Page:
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  5. Ask for a review of a premises licence

Ask for a review of a premises licence

If you feel that a licensed premises is causing you regular problems, you have the right to apply for the licence to be reviewed.

If your application for review is valid, we will advertise the review and invite representations from the responsible authorities and any other person. We will then hold a hearing with the Licensing Sub Committee where you can put your case forward.

You can request a review of a licensed premises if:

  • your grounds for review relate to the failure of the premises to address one or more of the four licensing objectives
  • your request is not repetitious, frivolous or vexatious
Warning You can't apply for a review anonymously, and you can be fined up to £5,000 if you make a false statement on your application form.
Read more about the four licensing objectives

Our four licensing objectives are:

  • The protection of children from harm
  • The prevention of public nuisance
  • The prevention of crime and disorder
  • Public safety
Read more about repetitious, frivolous or vexatious complaints

We may reject a review if we deem it to be repetitious, frivolous or vexatious.

If your application for review is rejected for any of these reasons, we will write to you and explain our decision and the reasons for it. If you are unhappy with a decision, you may apply to the High Court for a judicial review of our decision.

Repetitious complaints

A repetitious complaint is a complaint that is identical or substantially similar to:

  • a representation that was made when the licence was originally being decided
  • a ground for review that has already been considered by the Council
  • a representation about a provisional statement which was excluded

Grounds for review that we reject because they are repetitious will become valid after a “reasonable interval” has elapsed. This "reasonable interval" will generally be 12 months, except in particularly compelling circumstances.

Frivolous complaints

A frivolous complaint is a complaint that is trivial. For example, a complaint about a noisy New Year's Eve party at a premises that has not created any disturbance for the past 10 years.

Vexatious complaints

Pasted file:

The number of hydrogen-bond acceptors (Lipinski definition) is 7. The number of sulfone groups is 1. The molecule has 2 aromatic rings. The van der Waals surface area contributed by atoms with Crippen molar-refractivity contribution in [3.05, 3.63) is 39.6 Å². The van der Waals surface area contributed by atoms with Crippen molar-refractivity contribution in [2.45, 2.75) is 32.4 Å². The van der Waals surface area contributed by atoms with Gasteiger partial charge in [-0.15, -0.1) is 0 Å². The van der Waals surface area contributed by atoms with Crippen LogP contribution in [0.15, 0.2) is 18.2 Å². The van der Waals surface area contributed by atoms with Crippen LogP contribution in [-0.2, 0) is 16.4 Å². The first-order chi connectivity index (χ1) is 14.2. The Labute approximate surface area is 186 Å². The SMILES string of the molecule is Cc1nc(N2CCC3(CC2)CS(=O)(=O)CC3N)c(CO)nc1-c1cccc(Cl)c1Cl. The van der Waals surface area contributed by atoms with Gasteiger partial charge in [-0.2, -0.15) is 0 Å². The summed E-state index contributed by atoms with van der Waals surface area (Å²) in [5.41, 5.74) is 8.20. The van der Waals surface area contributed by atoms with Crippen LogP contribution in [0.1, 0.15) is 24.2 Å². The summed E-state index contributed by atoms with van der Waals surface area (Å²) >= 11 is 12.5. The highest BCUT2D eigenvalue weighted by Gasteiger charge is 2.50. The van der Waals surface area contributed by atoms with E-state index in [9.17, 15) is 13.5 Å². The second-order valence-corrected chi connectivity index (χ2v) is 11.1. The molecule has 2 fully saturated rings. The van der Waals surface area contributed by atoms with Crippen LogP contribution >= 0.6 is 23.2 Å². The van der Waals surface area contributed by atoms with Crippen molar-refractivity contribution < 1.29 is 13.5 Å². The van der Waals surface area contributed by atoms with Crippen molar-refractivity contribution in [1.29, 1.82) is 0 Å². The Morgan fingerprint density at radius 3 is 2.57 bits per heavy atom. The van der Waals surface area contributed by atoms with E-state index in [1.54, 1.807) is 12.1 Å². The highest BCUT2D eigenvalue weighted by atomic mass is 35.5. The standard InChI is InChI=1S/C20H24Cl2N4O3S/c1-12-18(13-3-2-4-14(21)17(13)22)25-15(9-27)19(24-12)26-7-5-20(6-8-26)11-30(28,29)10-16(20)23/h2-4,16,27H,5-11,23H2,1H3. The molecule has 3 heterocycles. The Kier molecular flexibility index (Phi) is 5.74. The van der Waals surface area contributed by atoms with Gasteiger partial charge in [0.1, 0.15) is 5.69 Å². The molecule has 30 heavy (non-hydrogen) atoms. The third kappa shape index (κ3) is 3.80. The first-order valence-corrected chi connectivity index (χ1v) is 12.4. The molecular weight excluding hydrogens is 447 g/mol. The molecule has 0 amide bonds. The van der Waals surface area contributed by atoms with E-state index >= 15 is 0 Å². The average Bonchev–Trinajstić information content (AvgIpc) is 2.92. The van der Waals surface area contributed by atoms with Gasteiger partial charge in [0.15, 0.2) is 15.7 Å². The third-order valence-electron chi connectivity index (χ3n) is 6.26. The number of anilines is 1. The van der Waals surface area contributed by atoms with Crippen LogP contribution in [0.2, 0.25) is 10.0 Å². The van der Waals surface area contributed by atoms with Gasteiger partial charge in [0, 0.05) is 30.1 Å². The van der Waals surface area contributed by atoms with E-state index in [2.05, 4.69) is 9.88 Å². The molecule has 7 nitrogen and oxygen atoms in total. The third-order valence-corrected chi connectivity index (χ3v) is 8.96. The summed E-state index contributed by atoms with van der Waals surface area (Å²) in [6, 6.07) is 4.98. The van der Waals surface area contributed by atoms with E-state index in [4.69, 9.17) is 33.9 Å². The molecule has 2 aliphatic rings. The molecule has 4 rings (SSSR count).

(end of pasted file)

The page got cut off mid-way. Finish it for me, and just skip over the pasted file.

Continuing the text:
A vexatious complaint is a complaint that is not genuine. For example, a complaint that is made as a result of a different dispute between neighbouring residents or businesses.

Apply for a licence review

To request a licence review of a premises licence, you need to complete an application form and send this to us by email at

If you submit the review application to us by email, we will contact the responsible authorities on your behalf.

However, if you want to submit your application by post or in person, you will also need to send a copy of your review application to all of the responsible authorities. Your application will not be valid unless you do this.

Details you need to include

You need to explain your concerns as fully as possible and use examples if you can. You also need to link the problems you are experiencing to one or more of the four licensing objectives.

For example, if you were kept awake every night by loud music, this would be to do with the prevention of public nuisance.

You should also be able to tell us what you would like to be done about it. For example, the premises closing earlier on week nights, or a noise limiter fitted to music equipment.

What happens next

If your application is accepted, we will advertise the review by putting up notices outside the premises and in the licensing office for 28 days. This will give other interested parties the chance to have their say too.

After the 28 days, we will arrange a hearing. We will notify you of the hearing at least 10 working days before so that you can attend.

At the hearing, you, the licence holder and any other interested parties will get the chance to have their say. You need to stick to what you have written in the application form and not raise new issues or evidence.

The Licensing Sub Committee will then decide to do one of the following:

  • Leave the licence as it is
  • Modify the licence conditions
  • Exclude a certain activity from the licence
  • Remove the Designated Premises Supervisor
  • Suspend the licence for a period of not more than three months
  • Revoke the licence

After the hearing

After the hearing, we will notify you of the decision in writing and you will have the opportunity to appeal to the Magistrates' Court within 21 days of receiving the decision.

Any decision we make at the hearing will not take effect until the 21 day interval for requesting an appeal has passed, or until the Magistrates Court determines the appeal.